For many, independent film is synonymous with movies that deal with depressing subject matter Hollywood is too timid to tackle. And given the Sundance Film Festival's stature as the world's most important independent film festival, those same people probably see the annual Park City event as one where only sad works come to nest.
Well, they couldn't be further from the truth. Because for every dreary Sundance hit like "Like Crazy" or "Precious," there are countless ones like "Little Miss Sunshine" and "Clerks" that provide a sense of joy in place of a good cry. With this year's edition of the festival just days away from launching, here's our list of the ten least depressing-sounding movies premiering in Park City.
"Napoleon Dynamite" co-writer Jerusha Hess makes her filmmaking debut with this romantic comedy sure to appeal to — you guessed it — Jane Austen fanatics. In it, "Felicity" star Keri Russell stars as Jane, a lovelorn Austen fan who heads to Austenland, a Disneyland retreat of sorts for literary types like herself, to meet her Mr. Darcy and take a much-needed break from modern life. Jennifer Coolidge (Stifler's mom in the "American Pie" movies") is sure to earn more than a few chuckles as a fellow Austenland resident.
2. 'Sound City'
Foo Fighters frontman Dave Grohl makes his filmmaking debut with "Sound City," a documentary sure to put a spring in your step. The film tracks Grohl's journey to resurrect Sound City, a legendary recording studio that opened in 1969 in the San Fernando Valley, only to close with the advent of the digital age. Together with some of his musically-inclined friends who used to frequent the studio (Steve Nicks, Neil Young, Tom Petty, Trent Reznor, Rick Springfield and Paul McCartney), Grohl sets out to create a one-of-a-kind album on the historic soundboard.
Fresh off of charming audiences with her comedy "Your Sister's Sister," indie fave Lynn Shelton is back in Park City with her latest ensemble piece, "Touchy Feely," starring her "Sister" star Rosemarie DeWitt. "Touchy Feely" centers on Abby (DeWitt), a massage therapist who develops an aversion to bodily contact — not the best thing for her day job. DeWitt's real-life husband Ron Livington ("Sex and the City"), Ellen Page and the always hilarious Allison Janney co-star.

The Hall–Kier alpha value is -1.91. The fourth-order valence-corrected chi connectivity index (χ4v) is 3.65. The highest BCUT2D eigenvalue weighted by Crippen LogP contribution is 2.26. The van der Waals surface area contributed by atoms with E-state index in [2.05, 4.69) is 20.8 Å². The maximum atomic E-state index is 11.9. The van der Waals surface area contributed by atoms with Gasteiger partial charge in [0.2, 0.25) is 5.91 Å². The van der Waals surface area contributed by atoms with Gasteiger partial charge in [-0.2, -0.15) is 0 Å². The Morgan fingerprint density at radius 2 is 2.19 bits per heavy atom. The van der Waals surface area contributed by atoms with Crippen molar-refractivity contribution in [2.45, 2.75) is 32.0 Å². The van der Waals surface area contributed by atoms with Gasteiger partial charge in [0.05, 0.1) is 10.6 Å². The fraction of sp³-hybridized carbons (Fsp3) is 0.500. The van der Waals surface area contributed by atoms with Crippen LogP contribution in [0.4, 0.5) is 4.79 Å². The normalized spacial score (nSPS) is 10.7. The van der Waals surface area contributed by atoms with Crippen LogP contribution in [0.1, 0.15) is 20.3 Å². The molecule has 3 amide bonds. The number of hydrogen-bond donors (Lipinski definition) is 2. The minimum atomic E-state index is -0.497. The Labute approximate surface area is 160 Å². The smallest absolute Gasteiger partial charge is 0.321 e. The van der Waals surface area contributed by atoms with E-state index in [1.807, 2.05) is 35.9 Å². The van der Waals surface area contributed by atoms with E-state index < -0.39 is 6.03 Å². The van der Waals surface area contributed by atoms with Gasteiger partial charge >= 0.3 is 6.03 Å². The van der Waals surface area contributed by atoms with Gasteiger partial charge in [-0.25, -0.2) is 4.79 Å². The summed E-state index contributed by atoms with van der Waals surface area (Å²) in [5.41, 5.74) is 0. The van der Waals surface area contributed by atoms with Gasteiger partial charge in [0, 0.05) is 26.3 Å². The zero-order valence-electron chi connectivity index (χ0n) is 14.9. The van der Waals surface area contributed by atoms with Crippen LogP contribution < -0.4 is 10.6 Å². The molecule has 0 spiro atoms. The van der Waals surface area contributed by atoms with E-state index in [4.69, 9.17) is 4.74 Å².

Also check out: 20 Movies Most Likely to Pop at Sundance
With Paul Rudd involved, chances are you’re in for a crowd-pleasing time. In this "bromantic" comedy, Rudd and Emile Hirsch star as a pair of mismatched acquaintances who leave the city to spend a summer repainting traffic lines down a country highway. Initially at each others' necks, the two open up over time, developing a unique friendship in the process. The film comes from David Gordon Green, the guy who explored somewhat similar territory in "Pineapple Express." In other words, you're in good hands.
Last year's action heartthrob breakout Joseph Gordon-Levitt makes his debut behind the camera with "Don Jon's Addiction," a film that deals with sex addiction (but not in the grim "Shame" way). In the dramedy, Gordon-Levitt (who also wrote the script) stars as a modern-day Don Jon who loves beautiful women, expensive cars and most of all, porn. Through the help of two very different women (played by Scarlett Johansson and Julianne Moore), he embarks on a journey to become a better man.
6. 'The East'
Sundance darling Brit Marling reunites with her "Sound of My Voice" director (and co-writer) Zal Batmanglij for "The East," a timely thriller about an ex-FBI agent (Marling) who infiltrates an anarchist collective suspected of attacking big corporate CEOs. Once embedded within the group, however, she soon finds herself on their side. Patricia Clarkson, Ellen Page and Alexander Skarsgård all co-star, proving that Batmanglij has risen up in the ranks in the two years it's been since he first made his mark in Park City.
Thanks to the presence of Steve Carell and Maya Rudolph, chances are no matter how heartfelt the coming of age yarn "The Way, Way Back" gets, the tone won't be dire and down. The film centers on 14-year-old Duncan (newcomer Liam James) and his summer vacation spent with his mother (Toni Colette) and her overbearing boyfriend (Carell). Not at ease within his own family, Duncan eventually breaks out of his shell with the help of an employee of a local water park (Sam Rockwell) where Duncan gets a summer job. "The Way, Way Back" marks the directorial debut of Oscar-winners Nat Faxon and Jim Rash, the guys behind the script for "The Descendants."
The buddy road movie genre gets a glam makeover with "Ass Backwards," a sure to be raucous comedy that pits funny gal June Diane Raphael ("Bachelorette") and "Saturday Night Live" alum Casey Wilson together as two best friends who set out to win their hometown's beauty pageant milestone anniversary contest after tying for last place years ago. Sundance promises a comedy that includes "a rescued wild rabbit, a feminist wilderness commune and amateur night at a strip club," so be warned.
The ever-reliable and lovable Adam Scott plays a put-upon everyman in "A.C.O.D.," a modern family comedy with a fair amount of bite. Still scarred by his parents' divorce, Carter (Scott) takes it upon himself to bring some civility back into his family's life after he learns of his brother's engagement. Bringing the laughs are Catherine O'Hara as his stubborn mom and Amy Poehler as Carter's stepmom from hell.
10. 'Hell Baby'
From two of the hilarious minds behind the sketch TV shows "Reno 911," "The State" and "Viva Variety," comes "Hell Baby," a horror spoof about an expectant couple who move into a haunted house in New Orleans. Given the filmmakers' pedigree and that of its principal players (the film stars "MADtv"'s Keegan-Michael Key and "The Daily Show" correspondent Rob Corddry), chances are "Hell Baby" packs more laughs than scares.